By Barbara Wilson, Illinois National Guard Public Affairs Office
More than three decades after initially enlisting in the U.S. Army to give back to the country that has given so much to his family, Lt. Col. Michael Legler, of Pekin, Illinois, retired from the Illinois Army National Guard.
“Both my parents were born and raised in Germany,” Legler said. “They both had to flee from East Germany some years after the war. I guess that’s what inspired me to enlist in the Army - among other things: I wanted to give something back to the United States.”
Friends and family joined Legler as he was recognized for more than 33 years of military service, including 28 years in the National Guard, during a retirement ceremony at the Illinois Military Academy, Camp Lincoln in Springfield, Illinois, April 30.
"I may have hung up the uniform, but my service and commitment to Soldiers and their families will continue,” Legler told a group of family and friends gathered at the Illinois Military Academy for a retirement ceremony. “I was extremely lucky to serve for 33 years, but I get to continue to work on behalf of our troops and their families.”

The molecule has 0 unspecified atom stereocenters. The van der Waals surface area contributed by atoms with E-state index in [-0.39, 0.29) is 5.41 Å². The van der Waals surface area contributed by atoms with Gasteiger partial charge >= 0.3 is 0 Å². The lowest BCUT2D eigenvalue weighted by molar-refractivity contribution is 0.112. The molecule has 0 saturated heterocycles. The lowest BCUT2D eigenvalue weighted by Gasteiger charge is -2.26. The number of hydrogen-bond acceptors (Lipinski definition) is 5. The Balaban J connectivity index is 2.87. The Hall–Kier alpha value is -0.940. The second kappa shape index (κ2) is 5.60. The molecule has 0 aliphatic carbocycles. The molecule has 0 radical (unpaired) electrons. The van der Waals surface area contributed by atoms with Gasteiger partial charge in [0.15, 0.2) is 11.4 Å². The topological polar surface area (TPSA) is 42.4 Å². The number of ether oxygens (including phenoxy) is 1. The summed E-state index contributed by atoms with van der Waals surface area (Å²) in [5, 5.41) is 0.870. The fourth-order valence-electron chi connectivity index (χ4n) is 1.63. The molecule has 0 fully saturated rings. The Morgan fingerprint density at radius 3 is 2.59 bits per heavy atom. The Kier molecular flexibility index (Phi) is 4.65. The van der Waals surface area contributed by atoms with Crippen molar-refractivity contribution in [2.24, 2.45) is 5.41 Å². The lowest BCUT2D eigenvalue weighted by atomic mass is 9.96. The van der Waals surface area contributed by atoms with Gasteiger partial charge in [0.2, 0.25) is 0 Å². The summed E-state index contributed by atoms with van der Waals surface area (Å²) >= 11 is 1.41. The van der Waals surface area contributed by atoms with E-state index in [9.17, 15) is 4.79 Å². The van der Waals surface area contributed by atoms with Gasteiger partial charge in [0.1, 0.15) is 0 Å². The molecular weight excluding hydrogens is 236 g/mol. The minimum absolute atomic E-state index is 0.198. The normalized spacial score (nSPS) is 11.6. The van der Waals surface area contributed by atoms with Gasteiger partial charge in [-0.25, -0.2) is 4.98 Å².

Maj. Gen. Michael Zerbonia, Assistant Adjutant General – Army and Commander of the Illinois Army National Guard, thanked Legler and his family for their many years of service and commitment.
“Today a long career … is celebrated with family and friends. There is nothing more you could ask for. You have done a great deal for this organization,” Zerbonia said. “To his family, thank you for letting us borrow him for 30 plus years and letting him do what he loves. We know he had to miss a log of things as we all do, but he missed them because he loves you and wants to protect this great nation.”
Legler enlisted in the U.S. Army in 1986 as a food service specialist, serving in Germany and at Fort Riley, Kansas.
“Prior to enlisting in the Army, when I was still in high school, I worked in a banquet facility,” he said. “When I took the ASVAB, the Armed Services Vocational Aptitude Battery, I scored pretty high and my recruiter told me I could serve as anything.”
Legler said he’s always enjoyed cooking and decided that’s what he wanted to try in the military.
“After my active duty service, as a civilian, I worked as a certified chef,” he said.